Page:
Considering a Failed Palestinian State.

Failed Countries.

On July 9, 2011, the world welcomed a new country, South Sudan, which separated from Sudan. South Sudan rapidly became a failed state, one in which the central government lost the ability to control the security and economy of the country.

Failed states suffer from many terrible and unstable features: lack of governmental control; factional militias and armies; lack of border integrity and gross poverty. These societies often see rampant human rights abuses as various parties assert control over parts of the country and seek vengeance and control over minorities and local populations.

Consider some reports from South Sudan over the past year:

According to Business Insider, the worst failed states include: South Sudan; Sudan; Somalia; Congo; Chad and Yemen. The populations of these countries are forced to flee, suffer or die.

south sudan
South Sudanese refugees wait to be registered at a crossing into Ethiopia earlier in 2015. (Photo: UNHCR/R. Riek)

Considering a Palestinian State

Many countries in the United Nations would like to see the Palestinian Arabs gain self-determination and have their own country.  However, many of the ingredients for a failed state currently reside in the political structure of the Palestinian Authority:

  • The Palestinian territories have various stand-alone armies and militias including Hamas and Islamic Jihad
  • No central government, as the west bank of the Jordan River and Gaza strip are administered independently
  • Internal fighting as witnessed in the 2007 rout of Fatah by Hamas forces in Gaza, and various extrajudicial killings between those parties that continued since then
  • No border integrity as bedlam prevails in Gaza, Sinai and Israeli towns near the border of Gaza
  • Lack of functioning economy and widespread unemployment due: to the extremely high percentage of people under 25 years old; and constant war to destroy Israel
  • No presidential or legislative elections, as they were suspended due to the splits mentioned above. The presidential election was last held in 2005 and the president’s term expired a long time ago.

A country built on this framework would likely deteriorate.  Factional fighting to dictate the future of the country would exacerbate. Unemployment would further skyrocket.  Cross-border battles with Israel would escalate and also include the area east of the Green Line, EGL/ west bank of the Jordan River. This region, which already leads the world in the “honor killings” of women, would likely continue to see such murders increase.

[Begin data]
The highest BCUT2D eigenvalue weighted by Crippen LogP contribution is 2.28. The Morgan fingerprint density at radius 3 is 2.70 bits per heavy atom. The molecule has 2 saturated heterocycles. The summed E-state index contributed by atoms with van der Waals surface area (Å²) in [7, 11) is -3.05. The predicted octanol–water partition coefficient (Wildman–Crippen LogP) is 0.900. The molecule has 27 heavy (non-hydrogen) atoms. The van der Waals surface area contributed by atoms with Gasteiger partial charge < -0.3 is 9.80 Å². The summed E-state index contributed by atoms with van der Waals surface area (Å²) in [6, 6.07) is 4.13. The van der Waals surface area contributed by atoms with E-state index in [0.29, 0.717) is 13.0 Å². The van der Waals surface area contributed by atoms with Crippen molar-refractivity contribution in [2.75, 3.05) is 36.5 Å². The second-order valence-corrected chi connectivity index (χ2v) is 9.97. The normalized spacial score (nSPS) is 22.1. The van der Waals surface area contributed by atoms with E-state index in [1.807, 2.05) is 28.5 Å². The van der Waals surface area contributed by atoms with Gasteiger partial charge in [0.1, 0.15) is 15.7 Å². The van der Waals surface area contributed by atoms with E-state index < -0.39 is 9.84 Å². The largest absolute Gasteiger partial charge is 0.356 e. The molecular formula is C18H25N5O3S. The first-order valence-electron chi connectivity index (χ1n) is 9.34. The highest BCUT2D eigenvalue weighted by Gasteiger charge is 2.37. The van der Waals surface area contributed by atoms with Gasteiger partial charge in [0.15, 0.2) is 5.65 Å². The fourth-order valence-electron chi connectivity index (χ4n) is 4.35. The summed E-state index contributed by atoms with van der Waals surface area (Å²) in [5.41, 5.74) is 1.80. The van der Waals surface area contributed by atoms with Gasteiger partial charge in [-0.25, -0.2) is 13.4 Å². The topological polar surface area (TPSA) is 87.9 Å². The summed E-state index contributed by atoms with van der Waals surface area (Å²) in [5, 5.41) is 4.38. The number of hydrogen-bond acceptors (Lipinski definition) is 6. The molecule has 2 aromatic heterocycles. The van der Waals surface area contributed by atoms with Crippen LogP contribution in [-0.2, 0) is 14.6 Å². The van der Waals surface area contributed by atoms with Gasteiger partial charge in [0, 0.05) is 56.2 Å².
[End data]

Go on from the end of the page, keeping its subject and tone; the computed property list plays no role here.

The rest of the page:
It would be a country built in chaos, with people’s dreams dying alongside their lives.

Concrete Steps to Avoid a Failed Palestinian State

Should the Palestinian Arabs hope to achieve a functioning state after self-determination, important steps need to be instituted before the state is formed:

  1. Remove all weaponry from Hamas and other groups. A functioning government must only have a single army. There cannot be a society in which various entities wage internal and external wars.
  2. Ban Hamas. No entity which advocates for murder of minorities should be allowed to sit in any elected office, and no country should have any dealings with any country that seeks destruction of another country. As Hamas advocates for the killing of Jews and calls for the complete destruction of Israel, the party should be banned in its entirety until it renounces both positions completely.
  3. Form new Political Parties and Hold Elections. The Palestinian Arabs have not held presidential elections since 2005 and legislative elections since 2006. As Hamas won legislative elections in 2006 and have polled to win future elections, new parties should be organized that can compete in new elections.

These are the basic steps that must occur for the Palestinian Authority to have a functioning government. Once the central authority rests in a representative body, that entity can negotiate a final status agreement with Israel to create a new state. To minimize the chances that it slip into a failed state, the Palestinian government should further consider the following:

  1. Peace Agreement with Israel. A viable government should have a strong economy, including a flow of people and goods. Due to the separation of the Palestinian territories, it would be most efficient for the government to have a good working relationship with Israel to facilitate commerce.
  2. Minimize Incoming Youth. A Palestinian state would likely want to welcome Arabs whose families once lived in the region. As a large population below age 25 often leads to rampant unemployment and instability, the emphasis on incoming people should be on professionally-trained adults.
  3. Transitional control from UNRWA. UNRWA has kept infant mortality, immunizations, life expectancy and literacy of Palestinian Arabs at among the best rates in the world. Over a period of years, the UN should cede control of the schools and hospitals to Palestinian control.

While the world celebrated the founding of a new country four years ago in South Sudan, the declaration proved a hollow victory for the people. It would be a mistake to push forward another declaration for Palestinian Arabs at this time which would lead ultimately lead to further suffering.  Mayhem with a flag benefits no one.

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FirstOneThrough is a group that educates and entertains people about Israel, the US and Judaism by forwarding, posting and sharing original videos and articles. http://firstonethrough.wordpress.com/

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8 comments